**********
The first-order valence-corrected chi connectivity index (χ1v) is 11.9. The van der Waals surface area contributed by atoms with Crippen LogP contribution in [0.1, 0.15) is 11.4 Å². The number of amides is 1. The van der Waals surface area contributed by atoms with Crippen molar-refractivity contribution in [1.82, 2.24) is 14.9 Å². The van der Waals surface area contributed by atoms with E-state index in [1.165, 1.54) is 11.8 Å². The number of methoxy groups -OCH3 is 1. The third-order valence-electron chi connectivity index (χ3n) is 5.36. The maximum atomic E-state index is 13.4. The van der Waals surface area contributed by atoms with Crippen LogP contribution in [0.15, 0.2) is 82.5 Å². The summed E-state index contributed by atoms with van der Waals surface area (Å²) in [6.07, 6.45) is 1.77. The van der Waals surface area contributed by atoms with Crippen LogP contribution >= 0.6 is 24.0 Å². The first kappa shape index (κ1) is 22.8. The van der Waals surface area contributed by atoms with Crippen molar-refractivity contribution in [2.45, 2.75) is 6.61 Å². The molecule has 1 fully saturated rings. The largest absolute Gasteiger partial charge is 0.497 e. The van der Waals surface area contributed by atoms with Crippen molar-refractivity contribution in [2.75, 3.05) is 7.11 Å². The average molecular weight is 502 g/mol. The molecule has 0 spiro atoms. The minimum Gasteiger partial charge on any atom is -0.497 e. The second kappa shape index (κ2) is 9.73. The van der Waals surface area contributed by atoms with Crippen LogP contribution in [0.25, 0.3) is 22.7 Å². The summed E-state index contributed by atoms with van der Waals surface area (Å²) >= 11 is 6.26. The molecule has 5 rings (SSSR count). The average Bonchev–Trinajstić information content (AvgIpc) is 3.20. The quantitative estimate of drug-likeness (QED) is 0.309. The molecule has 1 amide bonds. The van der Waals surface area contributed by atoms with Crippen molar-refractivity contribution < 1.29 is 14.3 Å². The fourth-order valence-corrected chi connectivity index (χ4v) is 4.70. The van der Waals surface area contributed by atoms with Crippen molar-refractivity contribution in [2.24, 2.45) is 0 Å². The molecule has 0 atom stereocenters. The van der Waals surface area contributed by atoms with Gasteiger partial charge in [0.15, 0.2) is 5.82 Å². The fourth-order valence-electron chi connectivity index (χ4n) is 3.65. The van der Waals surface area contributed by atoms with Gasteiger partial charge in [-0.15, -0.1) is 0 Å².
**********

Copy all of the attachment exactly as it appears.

The first-order valence-corrected chi connectivity index (χ1v) is 11.9. The van der Waals surface area contributed by atoms with Crippen LogP contribution in [0.1, 0.15) is 11.4 Å². The number of amides is 1. The van der Waals surface area contributed by atoms with Crippen molar-refractivity contribution in [1.82, 2.24) is 14.9 Å². The van der Waals surface area contributed by atoms with E-state index in [1.165, 1.54) is 11.8 Å². The number of methoxy groups -OCH3 is 1. The third-order valence-electron chi connectivity index (χ3n) is 5.36. The maximum atomic E-state index is 13.4. The van der Waals surface area contributed by atoms with Crippen LogP contribution in [0.15, 0.2) is 82.5 Å². The summed E-state index contributed by atoms with van der Waals surface area (Å²) in [6.07, 6.45) is 1.77. The van der Waals surface area contributed by atoms with Crippen LogP contribution >= 0.6 is 24.0 Å². The first kappa shape index (κ1) is 22.8. The van der Waals surface area contributed by atoms with Crippen molar-refractivity contribution in [2.45, 2.75) is 6.61 Å². The molecule has 1 fully saturated rings. The largest absolute Gasteiger partial charge is 0.497 e. The van der Waals surface area contributed by atoms with Crippen molar-refractivity contribution in [2.75, 3.05) is 7.11 Å². The average molecular weight is 502 g/mol. The molecule has 0 spiro atoms. The minimum Gasteiger partial charge on any atom is -0.497 e. The second kappa shape index (κ2) is 9.73. The van der Waals surface area contributed by atoms with Crippen LogP contribution in [0.25, 0.3) is 22.7 Å². The summed E-state index contributed by atoms with van der Waals surface area (Å²) >= 11 is 6.26. The molecule has 5 rings (SSSR count). The average Bonchev–Trinajstić information content (AvgIpc) is 3.20. The quantitative estimate of drug-likeness (QED) is 0.309. The molecule has 1 amide bonds. The van der Waals surface area contributed by atoms with Crippen molar-refractivity contribution < 1.29 is 14.3 Å². The fourth-order valence-corrected chi connectivity index (χ4v) is 4.70. The van der Waals surface area contributed by atoms with Crippen molar-refractivity contribution in [2.24, 2.45) is 0 Å². The molecule has 0 atom stereocenters. The van der Waals surface area contributed by atoms with Gasteiger partial charge in [0.15, 0.2) is 5.82 Å². The fourth-order valence-electron chi connectivity index (χ4n) is 3.65. The van der Waals surface area contributed by atoms with Gasteiger partial charge in [-0.15, -0.1) is 0 Å².